CoffeeScript to ES6 migrations

Goal: Converting a major project which used CoffeeScript into ES6.

Why would you consider doing this:

  • You need to make updates to your project. And CoffeeScript is hindering with that process.
  • CoffeeScript is slowly dying within the developer community, and you want your codebase to be more relevant.
  • It's easier to hire/find more JS developers than CoffeeScript hipsters.
  • No reason. You just want to get rid of CoffeeScript.

The good part is you don't even have to know CoffeeScript to convert things to ES6. I didn't. But if you're even a bit familiar with Ruby and/or JavaScript there isn't a steep learning curve, and can be picked up in a single setting relatively quickly.

Set Up

Text Editor
Getting your text ready for the project, will save you a lot of time and pain.
I typically use SublimeText3 for work, but for whatever reason I could not get the plugins I needed installed for the project. With that as a sufficient excuse, I decided to get it over with and finally try out the Atom editor. It was very useful for JS linting purposes, and I would definitely recommend it for these type of projects.

Useful Plugins/Packages:
Not working with ST3 at the time of publishing this post.

The requisite atom community packages: linter, linter-eslint, beautify

Get it. You need to be on node version 6 to use decaffeinate.
$ npm install -g decaffeinate

Once installed, cd into your directory and run:
$ decaffeinate <filename>.coffee

If the CoffeeScript is kosher, you should flawlessly get a JavaScript file generated. This is not the end of the job, rather the beginning. The new .js file needs to be combed through and the ES6 styles you prefer manually written. I will cover some common use cases below.

Most of the time however, you will be prompted with a decaf error which means you need to edit your CoffeeScript file before it can be parsed into modern JavaScript.

Guidelines & Gotchas

~ String Interpolations
Backticks are the way to go with ES6. Get rid of the double quotes that CoffeeScript uses, especially with string interpolations. URLs were where we were getting errors the most. You can get your files decaffeinated with single quotes, but you can still fail tests without backticks.

Note regarding urls. While CoffeeScript uses double-quotes, those should have limited business in ES6. In interpolating, then make sure dollar signs, ${}, are being used instead of #{}, and of course remove the superfluous plus signs. But even single quotes can fail tests, so it's best to replace those with backticks.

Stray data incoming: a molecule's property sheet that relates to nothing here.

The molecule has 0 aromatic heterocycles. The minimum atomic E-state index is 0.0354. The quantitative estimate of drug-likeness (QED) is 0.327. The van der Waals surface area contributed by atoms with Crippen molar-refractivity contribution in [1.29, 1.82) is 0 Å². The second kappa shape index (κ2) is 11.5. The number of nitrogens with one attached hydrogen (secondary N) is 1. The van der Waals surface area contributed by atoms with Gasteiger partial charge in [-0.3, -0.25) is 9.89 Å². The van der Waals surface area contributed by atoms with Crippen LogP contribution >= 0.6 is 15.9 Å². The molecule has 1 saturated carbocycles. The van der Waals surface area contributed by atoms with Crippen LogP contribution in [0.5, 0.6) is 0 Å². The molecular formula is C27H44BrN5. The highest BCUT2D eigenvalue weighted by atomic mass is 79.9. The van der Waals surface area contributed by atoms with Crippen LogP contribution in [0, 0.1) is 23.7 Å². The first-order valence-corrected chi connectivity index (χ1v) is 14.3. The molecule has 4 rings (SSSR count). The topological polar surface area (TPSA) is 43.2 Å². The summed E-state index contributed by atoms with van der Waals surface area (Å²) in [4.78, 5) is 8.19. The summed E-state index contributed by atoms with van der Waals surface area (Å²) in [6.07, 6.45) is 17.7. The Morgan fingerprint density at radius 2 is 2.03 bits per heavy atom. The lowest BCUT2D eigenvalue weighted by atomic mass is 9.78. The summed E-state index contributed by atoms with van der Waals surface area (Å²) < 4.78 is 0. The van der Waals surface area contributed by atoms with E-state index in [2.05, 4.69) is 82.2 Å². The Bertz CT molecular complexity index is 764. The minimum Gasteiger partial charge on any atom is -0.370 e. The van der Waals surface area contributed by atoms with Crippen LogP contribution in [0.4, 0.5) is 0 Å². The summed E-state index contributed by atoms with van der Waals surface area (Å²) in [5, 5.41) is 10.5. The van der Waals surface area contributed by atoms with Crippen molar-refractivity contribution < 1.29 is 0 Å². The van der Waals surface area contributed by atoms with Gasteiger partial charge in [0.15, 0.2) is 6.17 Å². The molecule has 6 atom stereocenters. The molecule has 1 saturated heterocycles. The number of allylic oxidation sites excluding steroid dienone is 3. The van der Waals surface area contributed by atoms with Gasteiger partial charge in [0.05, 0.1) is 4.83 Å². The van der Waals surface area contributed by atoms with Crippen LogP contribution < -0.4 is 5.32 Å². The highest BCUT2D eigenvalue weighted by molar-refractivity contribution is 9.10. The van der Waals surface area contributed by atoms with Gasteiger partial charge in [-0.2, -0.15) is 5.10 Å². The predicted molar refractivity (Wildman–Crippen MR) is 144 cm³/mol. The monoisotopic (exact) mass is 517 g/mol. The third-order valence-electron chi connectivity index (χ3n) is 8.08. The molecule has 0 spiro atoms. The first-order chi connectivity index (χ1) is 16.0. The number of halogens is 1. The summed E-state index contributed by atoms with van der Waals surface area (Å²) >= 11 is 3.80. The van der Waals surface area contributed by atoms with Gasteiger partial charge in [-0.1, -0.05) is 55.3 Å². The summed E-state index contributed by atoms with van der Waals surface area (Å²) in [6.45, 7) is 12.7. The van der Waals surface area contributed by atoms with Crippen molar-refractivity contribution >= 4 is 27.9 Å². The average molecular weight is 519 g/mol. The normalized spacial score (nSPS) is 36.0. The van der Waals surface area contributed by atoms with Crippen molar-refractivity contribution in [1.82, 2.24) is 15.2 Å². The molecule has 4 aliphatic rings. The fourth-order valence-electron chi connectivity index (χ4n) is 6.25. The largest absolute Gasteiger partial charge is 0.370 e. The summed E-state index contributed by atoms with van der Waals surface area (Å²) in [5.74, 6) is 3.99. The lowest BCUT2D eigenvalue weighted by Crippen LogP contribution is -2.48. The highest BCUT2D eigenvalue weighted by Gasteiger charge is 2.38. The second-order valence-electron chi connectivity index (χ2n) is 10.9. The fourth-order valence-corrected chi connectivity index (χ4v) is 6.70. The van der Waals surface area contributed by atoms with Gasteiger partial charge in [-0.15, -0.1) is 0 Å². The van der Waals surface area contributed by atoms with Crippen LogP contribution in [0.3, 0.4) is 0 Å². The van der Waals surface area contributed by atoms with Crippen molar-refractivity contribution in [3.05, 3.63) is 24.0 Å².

~ JSON parse body
A surprise error that prevented decaf from converting CoffeeScript to JS, were because of a bunch of errors related to JSON. Once I found that out, it was easy to do a quick find and replace on it.
Find: (JSON.parse body) or JSON.parse body
Replace: JSON.parse(body)

Those 2 were the major errors I came across in trying to decaf our files. Once the requisite CoffeeScript was edited and successfully converted, phase 2 is to change your new JS code into ES6. Some typical cases to keep in mind regarding editing JS to ES6:

~ Imports
Where there is import, change to require.
import Boom from ‘boom’;
Should change into:
const Boom = require(‘boom’);

Here's some useful RegEx to help speed up the conversion.

Atom replace:
Find: ^import (.*?) from (.*?);
Replace: const $1 = require($2);

Sublime find-and-replace RegEx
Find: ^import (.*?) from (.*?);
Replace: const \1 = require(\2);

Remember to tell your text editor that you are finding a RegEx and not text, otherwise the above commands won't work.

~ Guard Functions
The was something more unique to the repo we were refactoring. Our guard function looked something like this:

function __guard__(value, transform) { return (typeof value !== 'undefined' && value !== null) ? transform(value) : undefined; }

The solution for us was using the lodash library.
const _ = require('lodash');

Where ever we had a guard function, changed it to lodash using the .get() method.

~ Exports
Replace something like
export default exports = mongoose;
module.exports = mongoose;

Here's a helpful Atom Regex find-and-replace for that. (Should work in Sublime too, but haven't tested):

Find: ^export default( exports =)?
Replace: module.exports =

~ let exports
On transpiling, if let exports is on top- remove it. You don't need it.


  • There will be a lot of suggestions your text editor will make for replacing var with the new ES6 syntax of let/const. While the rules are pretty straightforward, it really depends on the context of your code. Don't have to follow all of ESLint's suggestions.

  • Good to know you can click on Atom’s ES Lint errors and it takes you to a site to explain the error in more detail.
    Also I learned to just ignore the ES Lint errors for the Chai Test syntax: describe, it, expect.

  • Where stuck in transpiling from CoffeeScript to JavaScript just use the Decaf Repl to play with your code, and see where it's breaking:
    Good way to debug in little pieces of code.

Enjoy deleting unused variables, beautifying your code, getting rid of a transpiler and adopting new community standards.

July 18, 2017: